Prime Minister Julia Gillard was playing politics when she picked Brisbane to play host for the 2014 G20 summit, top officials of New South Wales said on Wednesday.
Sydney would have been the logical choice, according to NSW State Planning and Infrastructure Minister Brad Hazzard, calling it as "the only true world city of Australia."
He decried the choice of the Queensland city as Ms Gillard's way of shoring up her chances of attracting votes in the state following the humiliating defeat suffered earlier this year by the Labor state government of former Premier Anna Bligh.
"It would appear that Julia Gillard is quite prepared to use the world's leaders as her own political play things by taking them to Brisbane in an effort to shore up the Labor vote in Queensland," Mr Hazzard was reported by ABC as saying.
But the prime minister insisted on Wedneday that her decision was based on logistics and not on politics and that she had forged an understanding with Queensland Premier Campbell Newman for the state government to provide for the summit's security requirements.
It was also understood that Queensland will shoulder some of the bills for the November 2014 summit that will gather together leaders of the world's most prosperous economies.
The price as far as the federal government is concerned is $370 million but Queensland has yet to commit specific figures.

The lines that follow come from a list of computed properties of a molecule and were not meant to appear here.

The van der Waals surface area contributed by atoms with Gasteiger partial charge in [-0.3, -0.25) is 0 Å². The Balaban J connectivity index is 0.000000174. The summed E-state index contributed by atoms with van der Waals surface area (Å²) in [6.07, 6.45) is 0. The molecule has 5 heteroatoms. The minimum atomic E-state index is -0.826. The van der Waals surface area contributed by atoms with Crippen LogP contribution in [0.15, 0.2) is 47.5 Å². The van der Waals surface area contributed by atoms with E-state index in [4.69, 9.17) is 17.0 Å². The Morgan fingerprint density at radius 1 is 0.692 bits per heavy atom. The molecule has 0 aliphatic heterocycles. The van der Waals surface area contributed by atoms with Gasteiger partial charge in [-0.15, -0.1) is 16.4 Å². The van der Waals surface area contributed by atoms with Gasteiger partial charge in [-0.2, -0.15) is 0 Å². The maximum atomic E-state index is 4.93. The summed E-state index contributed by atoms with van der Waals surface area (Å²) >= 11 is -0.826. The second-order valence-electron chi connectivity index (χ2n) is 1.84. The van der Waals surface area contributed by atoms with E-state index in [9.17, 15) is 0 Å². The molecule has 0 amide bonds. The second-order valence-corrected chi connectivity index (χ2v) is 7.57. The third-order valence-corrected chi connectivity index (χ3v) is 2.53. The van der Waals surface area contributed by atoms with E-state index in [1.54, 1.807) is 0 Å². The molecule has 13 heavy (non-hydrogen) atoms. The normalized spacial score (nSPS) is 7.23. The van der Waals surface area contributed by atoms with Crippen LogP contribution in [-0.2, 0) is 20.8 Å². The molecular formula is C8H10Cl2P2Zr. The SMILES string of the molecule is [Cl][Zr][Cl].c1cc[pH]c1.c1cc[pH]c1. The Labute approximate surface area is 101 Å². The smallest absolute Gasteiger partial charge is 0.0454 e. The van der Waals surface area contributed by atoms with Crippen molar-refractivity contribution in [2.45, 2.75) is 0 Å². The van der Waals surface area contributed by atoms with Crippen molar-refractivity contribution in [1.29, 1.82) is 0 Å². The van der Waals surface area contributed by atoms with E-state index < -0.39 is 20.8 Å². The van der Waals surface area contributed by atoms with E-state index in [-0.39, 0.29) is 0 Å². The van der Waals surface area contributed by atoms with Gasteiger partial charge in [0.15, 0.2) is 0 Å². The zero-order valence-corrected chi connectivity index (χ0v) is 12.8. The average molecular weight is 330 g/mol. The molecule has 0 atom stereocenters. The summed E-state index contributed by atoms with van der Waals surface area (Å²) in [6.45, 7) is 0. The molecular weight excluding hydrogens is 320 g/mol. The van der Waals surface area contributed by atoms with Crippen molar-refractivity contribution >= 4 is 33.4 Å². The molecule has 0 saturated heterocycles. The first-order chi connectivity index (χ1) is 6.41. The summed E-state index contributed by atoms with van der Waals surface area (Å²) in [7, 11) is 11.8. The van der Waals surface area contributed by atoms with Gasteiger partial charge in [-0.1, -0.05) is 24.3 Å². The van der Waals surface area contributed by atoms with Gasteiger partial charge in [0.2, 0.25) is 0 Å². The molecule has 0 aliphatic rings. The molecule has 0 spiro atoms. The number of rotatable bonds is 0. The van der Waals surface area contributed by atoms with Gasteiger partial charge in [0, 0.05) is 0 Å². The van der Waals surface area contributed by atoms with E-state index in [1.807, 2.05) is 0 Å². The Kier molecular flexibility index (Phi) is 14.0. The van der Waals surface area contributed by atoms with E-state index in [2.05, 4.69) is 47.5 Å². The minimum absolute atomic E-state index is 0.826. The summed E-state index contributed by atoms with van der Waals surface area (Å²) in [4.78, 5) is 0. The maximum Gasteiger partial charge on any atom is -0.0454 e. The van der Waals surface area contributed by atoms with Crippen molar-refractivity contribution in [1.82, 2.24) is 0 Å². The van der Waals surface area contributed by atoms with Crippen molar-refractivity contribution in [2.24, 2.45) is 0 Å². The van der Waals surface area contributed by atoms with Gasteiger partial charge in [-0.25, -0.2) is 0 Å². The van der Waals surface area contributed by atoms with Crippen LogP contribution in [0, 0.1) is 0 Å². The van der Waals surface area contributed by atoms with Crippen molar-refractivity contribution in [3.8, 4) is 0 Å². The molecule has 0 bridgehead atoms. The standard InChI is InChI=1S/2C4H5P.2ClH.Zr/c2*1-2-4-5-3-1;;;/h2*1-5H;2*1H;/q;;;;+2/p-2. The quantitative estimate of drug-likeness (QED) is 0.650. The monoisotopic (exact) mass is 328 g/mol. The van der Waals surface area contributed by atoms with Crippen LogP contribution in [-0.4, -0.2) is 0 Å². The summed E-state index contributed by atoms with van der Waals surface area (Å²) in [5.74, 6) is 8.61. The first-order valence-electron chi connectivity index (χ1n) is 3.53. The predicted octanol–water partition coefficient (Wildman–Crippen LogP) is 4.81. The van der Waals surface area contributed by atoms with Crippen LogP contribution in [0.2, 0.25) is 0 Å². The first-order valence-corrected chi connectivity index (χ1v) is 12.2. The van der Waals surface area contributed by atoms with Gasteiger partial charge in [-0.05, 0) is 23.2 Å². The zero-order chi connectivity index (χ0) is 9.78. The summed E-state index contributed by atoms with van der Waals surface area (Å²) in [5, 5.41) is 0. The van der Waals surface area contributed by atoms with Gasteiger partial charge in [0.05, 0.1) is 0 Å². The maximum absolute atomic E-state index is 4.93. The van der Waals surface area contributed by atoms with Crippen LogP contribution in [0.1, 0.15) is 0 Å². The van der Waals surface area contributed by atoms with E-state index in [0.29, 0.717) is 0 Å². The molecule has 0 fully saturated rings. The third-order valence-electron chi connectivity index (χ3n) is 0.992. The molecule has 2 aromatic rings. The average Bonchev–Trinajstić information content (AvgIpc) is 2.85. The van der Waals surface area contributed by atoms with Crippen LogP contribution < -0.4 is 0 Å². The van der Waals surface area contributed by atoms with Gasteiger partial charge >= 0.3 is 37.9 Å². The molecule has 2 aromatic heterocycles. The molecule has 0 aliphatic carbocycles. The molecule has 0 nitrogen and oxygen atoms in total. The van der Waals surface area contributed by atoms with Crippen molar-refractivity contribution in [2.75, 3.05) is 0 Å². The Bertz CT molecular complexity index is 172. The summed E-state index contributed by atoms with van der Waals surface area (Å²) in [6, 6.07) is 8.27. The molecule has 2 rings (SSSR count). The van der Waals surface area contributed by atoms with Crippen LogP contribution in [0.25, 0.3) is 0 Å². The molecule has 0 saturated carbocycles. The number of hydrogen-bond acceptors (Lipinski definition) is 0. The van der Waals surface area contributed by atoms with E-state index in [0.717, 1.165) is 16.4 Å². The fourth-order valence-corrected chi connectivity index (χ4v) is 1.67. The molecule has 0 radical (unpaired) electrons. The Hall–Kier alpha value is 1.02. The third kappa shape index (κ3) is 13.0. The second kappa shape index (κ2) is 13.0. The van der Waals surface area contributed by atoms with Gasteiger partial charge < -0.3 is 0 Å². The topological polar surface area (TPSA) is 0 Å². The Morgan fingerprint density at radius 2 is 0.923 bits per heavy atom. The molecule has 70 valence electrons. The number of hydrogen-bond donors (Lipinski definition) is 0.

The only hint that Mr Newman can offer for now is that the state government "is not in a position to contribute a significant amount of funding toward the cost of hosting the G20 Leaders' Summit."
He pointed to the growing financial problem bedevilling the state, which the premier noted, was the result of the mismanagement left behind by the previous Labor administration.
Notwithstanding, Ms Gillard stressed that "we will be looking to Queensland to assist."
"Of course this means that other cities are disappointed but I do believe it is important that when Australia puts our face to the world that there are a number of cities that are part of that face and we have got a number of world-class cities," the prime minister was reported by The Australian as saying.
She explained that by the time that G20 leaders will be in Australia, Brisbane appears to be more ready compared to other key cities in the country, including Sydney.
Federal Treasurer Wayne Swan defended Ms Gillard's choice, stressing that the event will come to Australia for the first time so it's a must that the country showcase its best offering for the world to see.
"I think Brisbane in particular is the snapshot of our economy more broadly," Mr Swan told ABC.
"And certainly in terms of Brisbane and Queensland, the logistics here are excellent, the convention centre and the airport were particularly important in those considerations," he added.
And this early, it appears that Ms Gillard's move has attracted good vibes from key Queensland personalities, with Brisbane Lord Mayor Graham Quirk hailing her announcement today as a major boost for the city.
"There is no bigger international event than the G20 in terms of meeting of government leaders, and from that point of view it really does show Brisbane has come of age," Mr Quirk told ABC.
Also, business leaders welcomed Brisbane's hosting of the global event as "an opportunity to have a major stimulus to (the) local economy."
Still, Mr Hazzard is firmly convinced that the federal government should have opted for Sydney.
"It is the city that can best showcase Australia to the world and particularly to the G20 leaders," the NSW official said.
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